With hasty zeal behold the steward come
By his own credit to advance the sum;
Who, while th' unrighteous Mammon is bis friend,
May well conclude his power will never end.
A faithful treasurer! what could he do more?.
He lends my lord what was my lord's before.

The law so strictly guards the monarch's health,
That no physician dares prescribe by stealth:
The council sit; approve the doctor's skill;
And give advice, before he gives the pill.
But the state empirick acts a safer part;
And, while he poisons, wins the royal heart,

But how can I describe the ravenous breed ? Then let me now by negatives proceed.

Suppose your lord a trusty servant send On weighty business to some neighbouring friend : Presume not, Gay, unless you serve a drone, To countermánd his orders by your own.

Should some imperious neighbour sink the boats,
And drain the fish-ponds, while your master dotes:
Shall be upon the ducal rights intrench,
Because he brib'd you with a brace of tench?

Nor from your lord his bad condition hide, !,
To feed his luxury, or sooth his pride..
Nor at an underrate his timber sell, :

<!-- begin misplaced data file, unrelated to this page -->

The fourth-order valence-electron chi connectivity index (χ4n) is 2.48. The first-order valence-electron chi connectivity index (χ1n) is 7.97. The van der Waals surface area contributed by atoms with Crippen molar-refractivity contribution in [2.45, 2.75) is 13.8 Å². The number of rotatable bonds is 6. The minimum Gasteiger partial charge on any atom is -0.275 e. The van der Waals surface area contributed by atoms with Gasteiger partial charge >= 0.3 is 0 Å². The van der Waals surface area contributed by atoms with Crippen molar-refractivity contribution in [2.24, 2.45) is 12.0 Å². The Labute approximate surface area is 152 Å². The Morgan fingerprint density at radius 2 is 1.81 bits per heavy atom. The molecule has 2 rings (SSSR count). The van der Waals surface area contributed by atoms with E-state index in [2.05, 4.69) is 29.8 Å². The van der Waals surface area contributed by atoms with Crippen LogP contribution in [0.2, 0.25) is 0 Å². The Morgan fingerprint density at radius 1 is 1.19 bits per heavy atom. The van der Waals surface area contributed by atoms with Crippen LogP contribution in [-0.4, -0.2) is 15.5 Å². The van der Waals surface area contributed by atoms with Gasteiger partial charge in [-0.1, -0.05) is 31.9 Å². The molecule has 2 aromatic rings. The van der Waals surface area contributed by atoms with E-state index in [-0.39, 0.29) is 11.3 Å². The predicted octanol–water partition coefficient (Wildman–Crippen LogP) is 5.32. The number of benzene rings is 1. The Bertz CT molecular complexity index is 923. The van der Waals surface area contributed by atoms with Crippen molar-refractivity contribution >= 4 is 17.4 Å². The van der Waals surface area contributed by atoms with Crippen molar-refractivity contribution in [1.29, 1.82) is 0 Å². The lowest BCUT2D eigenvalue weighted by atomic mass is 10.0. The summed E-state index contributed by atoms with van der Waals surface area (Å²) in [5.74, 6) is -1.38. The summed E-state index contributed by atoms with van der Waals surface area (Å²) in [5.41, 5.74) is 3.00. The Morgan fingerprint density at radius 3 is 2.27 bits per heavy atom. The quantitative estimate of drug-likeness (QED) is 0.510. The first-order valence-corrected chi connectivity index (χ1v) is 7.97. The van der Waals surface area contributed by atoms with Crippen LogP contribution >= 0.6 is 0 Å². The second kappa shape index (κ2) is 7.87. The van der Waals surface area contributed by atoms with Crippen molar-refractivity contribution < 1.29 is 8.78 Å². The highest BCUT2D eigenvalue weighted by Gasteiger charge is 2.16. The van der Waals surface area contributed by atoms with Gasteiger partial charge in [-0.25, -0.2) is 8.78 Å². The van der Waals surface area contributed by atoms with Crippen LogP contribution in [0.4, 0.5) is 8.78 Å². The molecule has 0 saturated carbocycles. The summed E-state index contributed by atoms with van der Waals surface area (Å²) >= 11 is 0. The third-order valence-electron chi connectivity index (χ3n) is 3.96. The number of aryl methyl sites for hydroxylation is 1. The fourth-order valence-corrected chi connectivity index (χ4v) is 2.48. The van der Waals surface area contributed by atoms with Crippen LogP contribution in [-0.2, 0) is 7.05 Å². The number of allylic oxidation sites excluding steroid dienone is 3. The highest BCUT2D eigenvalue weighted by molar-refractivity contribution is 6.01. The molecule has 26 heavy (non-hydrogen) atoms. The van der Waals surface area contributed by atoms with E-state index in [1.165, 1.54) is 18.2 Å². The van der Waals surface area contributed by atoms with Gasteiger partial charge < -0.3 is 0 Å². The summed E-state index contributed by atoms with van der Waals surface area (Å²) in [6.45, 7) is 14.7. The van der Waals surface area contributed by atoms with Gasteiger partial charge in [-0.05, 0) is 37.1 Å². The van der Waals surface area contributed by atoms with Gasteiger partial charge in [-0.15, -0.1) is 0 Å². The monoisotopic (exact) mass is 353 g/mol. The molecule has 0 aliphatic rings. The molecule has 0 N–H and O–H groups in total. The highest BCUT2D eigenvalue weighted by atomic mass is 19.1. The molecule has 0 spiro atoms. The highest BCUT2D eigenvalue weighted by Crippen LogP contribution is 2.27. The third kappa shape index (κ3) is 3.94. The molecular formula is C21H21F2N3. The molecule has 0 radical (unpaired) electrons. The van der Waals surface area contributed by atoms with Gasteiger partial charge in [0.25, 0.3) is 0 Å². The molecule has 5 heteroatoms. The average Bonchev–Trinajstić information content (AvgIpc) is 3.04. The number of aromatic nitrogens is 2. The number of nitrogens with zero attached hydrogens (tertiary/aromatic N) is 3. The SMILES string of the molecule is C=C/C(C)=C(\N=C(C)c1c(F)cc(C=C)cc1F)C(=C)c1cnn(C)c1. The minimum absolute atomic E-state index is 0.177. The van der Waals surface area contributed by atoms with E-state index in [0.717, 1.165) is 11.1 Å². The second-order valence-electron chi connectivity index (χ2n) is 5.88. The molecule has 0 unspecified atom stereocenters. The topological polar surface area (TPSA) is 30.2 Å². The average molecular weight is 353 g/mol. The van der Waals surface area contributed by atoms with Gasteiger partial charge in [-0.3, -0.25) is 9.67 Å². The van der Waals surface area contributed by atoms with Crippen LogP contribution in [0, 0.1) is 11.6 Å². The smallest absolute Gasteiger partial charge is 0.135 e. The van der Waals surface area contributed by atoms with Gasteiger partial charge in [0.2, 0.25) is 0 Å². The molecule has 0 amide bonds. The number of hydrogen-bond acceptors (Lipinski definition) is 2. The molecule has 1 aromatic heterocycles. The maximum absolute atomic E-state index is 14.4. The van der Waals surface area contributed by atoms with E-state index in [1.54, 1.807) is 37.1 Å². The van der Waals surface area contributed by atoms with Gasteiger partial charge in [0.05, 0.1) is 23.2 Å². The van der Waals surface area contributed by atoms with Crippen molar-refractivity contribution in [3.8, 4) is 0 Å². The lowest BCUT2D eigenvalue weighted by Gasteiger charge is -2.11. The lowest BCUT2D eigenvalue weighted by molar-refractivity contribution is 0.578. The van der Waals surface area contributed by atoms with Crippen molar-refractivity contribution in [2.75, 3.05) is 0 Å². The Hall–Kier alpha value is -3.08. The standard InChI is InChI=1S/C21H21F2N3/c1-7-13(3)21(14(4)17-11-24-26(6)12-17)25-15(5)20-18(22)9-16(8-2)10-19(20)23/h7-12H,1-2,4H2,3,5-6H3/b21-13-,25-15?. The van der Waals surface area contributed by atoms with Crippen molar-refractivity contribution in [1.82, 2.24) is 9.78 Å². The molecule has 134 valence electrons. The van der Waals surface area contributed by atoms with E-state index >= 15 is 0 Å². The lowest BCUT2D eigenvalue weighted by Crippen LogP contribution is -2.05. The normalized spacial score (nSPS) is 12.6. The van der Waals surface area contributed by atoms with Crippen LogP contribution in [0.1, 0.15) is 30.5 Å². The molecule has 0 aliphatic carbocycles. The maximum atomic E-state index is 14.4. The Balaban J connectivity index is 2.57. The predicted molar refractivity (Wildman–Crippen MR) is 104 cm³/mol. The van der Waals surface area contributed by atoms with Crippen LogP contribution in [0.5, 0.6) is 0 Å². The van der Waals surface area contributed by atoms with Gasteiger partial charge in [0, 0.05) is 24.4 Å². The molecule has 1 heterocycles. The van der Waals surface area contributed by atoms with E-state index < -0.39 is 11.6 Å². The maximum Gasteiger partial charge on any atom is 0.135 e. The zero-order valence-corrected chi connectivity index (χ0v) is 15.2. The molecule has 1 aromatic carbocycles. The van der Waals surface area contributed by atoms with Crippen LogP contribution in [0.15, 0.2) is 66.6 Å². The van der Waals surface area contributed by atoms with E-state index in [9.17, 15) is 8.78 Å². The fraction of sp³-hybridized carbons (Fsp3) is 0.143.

And with an oath assure him, all is well;
Or swear it rotten; and with humble airs
Request it of him to complete your stairs ;
Nor, when a mortgage lies on half his laods,
Come with a purse of guineas in your hands,

Have Peter Waters always in your miod; That rogue, of genuine ministerial kind, Can half the peerage by his arts bewitch, Starve twenty lords to make one scoundrel rich : And, when he gravely has undone a score, Is humbly pray'd to ruin twenty more.

A dex'trous steward, when his tricks are found, Hushmoney sends to all the neighbours round; His master, unsuspicious of his pranks, Pays all the cost, and gives the villain thanks. And, should a friend attempt to set him right, His lordship would impute it all to spite ; Would love his favourite better than before, And trust his honesty just so much more. Thus families, like realms, with equal fate, Are sunk by premier ministers of state.